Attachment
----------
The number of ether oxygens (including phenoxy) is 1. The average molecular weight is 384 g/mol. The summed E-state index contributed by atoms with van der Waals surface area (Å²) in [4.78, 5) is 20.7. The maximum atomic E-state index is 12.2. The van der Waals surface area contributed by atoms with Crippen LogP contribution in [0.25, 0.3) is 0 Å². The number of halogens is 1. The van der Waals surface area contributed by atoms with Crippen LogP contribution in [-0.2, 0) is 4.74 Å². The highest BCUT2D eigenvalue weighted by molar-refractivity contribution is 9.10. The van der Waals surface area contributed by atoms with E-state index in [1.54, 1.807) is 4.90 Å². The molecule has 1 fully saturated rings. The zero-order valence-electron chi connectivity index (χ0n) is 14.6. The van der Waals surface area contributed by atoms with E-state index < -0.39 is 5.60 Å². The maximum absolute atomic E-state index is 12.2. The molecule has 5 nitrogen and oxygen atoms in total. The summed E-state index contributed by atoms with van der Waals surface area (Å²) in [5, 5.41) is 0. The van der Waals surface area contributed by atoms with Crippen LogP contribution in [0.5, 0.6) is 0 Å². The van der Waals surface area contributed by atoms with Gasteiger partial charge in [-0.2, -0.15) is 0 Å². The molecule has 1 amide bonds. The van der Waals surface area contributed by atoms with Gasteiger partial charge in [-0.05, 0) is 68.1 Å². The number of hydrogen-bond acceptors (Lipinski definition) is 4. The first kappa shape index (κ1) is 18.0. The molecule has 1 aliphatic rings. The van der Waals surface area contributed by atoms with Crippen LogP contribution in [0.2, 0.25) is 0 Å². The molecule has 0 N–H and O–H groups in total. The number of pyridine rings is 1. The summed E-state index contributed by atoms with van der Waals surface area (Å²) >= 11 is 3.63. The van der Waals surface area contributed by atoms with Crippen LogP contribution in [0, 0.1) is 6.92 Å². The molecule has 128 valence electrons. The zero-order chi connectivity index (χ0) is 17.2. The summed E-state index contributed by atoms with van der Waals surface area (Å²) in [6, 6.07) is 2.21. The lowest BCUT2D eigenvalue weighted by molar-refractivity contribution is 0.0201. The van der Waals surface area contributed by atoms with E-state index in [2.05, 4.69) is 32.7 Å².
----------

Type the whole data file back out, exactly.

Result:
The number of ether oxygens (including phenoxy) is 1. The average molecular weight is 384 g/mol. The summed E-state index contributed by atoms with van der Waals surface area (Å²) in [4.78, 5) is 20.7. The maximum atomic E-state index is 12.2. The van der Waals surface area contributed by atoms with Crippen LogP contribution in [0.25, 0.3) is 0 Å². The number of halogens is 1. The van der Waals surface area contributed by atoms with Crippen LogP contribution in [-0.2, 0) is 4.74 Å². The highest BCUT2D eigenvalue weighted by molar-refractivity contribution is 9.10. The van der Waals surface area contributed by atoms with E-state index in [1.54, 1.807) is 4.90 Å². The molecule has 1 fully saturated rings. The zero-order valence-electron chi connectivity index (χ0n) is 14.6. The van der Waals surface area contributed by atoms with E-state index < -0.39 is 5.60 Å². The maximum absolute atomic E-state index is 12.2. The molecule has 5 nitrogen and oxygen atoms in total. The summed E-state index contributed by atoms with van der Waals surface area (Å²) in [5, 5.41) is 0. The van der Waals surface area contributed by atoms with Crippen LogP contribution in [0.5, 0.6) is 0 Å². The van der Waals surface area contributed by atoms with Gasteiger partial charge in [-0.2, -0.15) is 0 Å². The molecule has 1 amide bonds. The van der Waals surface area contributed by atoms with Gasteiger partial charge in [-0.05, 0) is 68.1 Å². The number of hydrogen-bond acceptors (Lipinski definition) is 4. The first kappa shape index (κ1) is 18.0. The molecule has 1 aliphatic rings. The van der Waals surface area contributed by atoms with Crippen LogP contribution in [0.2, 0.25) is 0 Å². The molecule has 0 N–H and O–H groups in total. The number of pyridine rings is 1. The summed E-state index contributed by atoms with van der Waals surface area (Å²) >= 11 is 3.63. The van der Waals surface area contributed by atoms with Crippen LogP contribution in [0, 0.1) is 6.92 Å². The molecule has 128 valence electrons. The zero-order chi connectivity index (χ0) is 17.2. The summed E-state index contributed by atoms with van der Waals surface area (Å²) in [6, 6.07) is 2.21. The lowest BCUT2D eigenvalue weighted by molar-refractivity contribution is 0.0201. The van der Waals surface area contributed by atoms with E-state index in [2.05, 4.69) is 32.7 Å².